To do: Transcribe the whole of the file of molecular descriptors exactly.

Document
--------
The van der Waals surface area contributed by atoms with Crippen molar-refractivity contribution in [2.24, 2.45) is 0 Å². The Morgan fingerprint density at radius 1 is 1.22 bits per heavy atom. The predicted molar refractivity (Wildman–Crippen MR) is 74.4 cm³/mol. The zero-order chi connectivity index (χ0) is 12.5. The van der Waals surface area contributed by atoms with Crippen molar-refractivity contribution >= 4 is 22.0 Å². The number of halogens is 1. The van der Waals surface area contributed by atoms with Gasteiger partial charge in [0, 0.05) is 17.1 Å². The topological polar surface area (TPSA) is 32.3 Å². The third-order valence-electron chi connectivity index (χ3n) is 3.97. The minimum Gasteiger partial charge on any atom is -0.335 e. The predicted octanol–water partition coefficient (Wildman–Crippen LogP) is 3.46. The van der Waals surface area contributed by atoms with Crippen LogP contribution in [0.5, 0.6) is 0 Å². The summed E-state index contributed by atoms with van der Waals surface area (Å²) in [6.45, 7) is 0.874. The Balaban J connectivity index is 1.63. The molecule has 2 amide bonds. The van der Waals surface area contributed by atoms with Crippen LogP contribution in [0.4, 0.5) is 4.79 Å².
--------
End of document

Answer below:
The van der Waals surface area contributed by atoms with Crippen molar-refractivity contribution in [2.24, 2.45) is 0 Å². The Morgan fingerprint density at radius 1 is 1.22 bits per heavy atom. The predicted molar refractivity (Wildman–Crippen MR) is 74.4 cm³/mol. The zero-order chi connectivity index (χ0) is 12.5. The van der Waals surface area contributed by atoms with Crippen molar-refractivity contribution >= 4 is 22.0 Å². The number of halogens is 1. The van der Waals surface area contributed by atoms with Gasteiger partial charge in [0, 0.05) is 17.1 Å². The topological polar surface area (TPSA) is 32.3 Å². The third-order valence-electron chi connectivity index (χ3n) is 3.97. The minimum Gasteiger partial charge on any atom is -0.335 e. The predicted octanol–water partition coefficient (Wildman–Crippen LogP) is 3.46. The van der Waals surface area contributed by atoms with Crippen LogP contribution in [0.5, 0.6) is 0 Å². The summed E-state index contributed by atoms with van der Waals surface area (Å²) in [6.45, 7) is 0.874. The Balaban J connectivity index is 1.63. The molecule has 2 amide bonds. The van der Waals surface area contributed by atoms with Crippen LogP contribution in [0.4, 0.5) is 4.79 Å².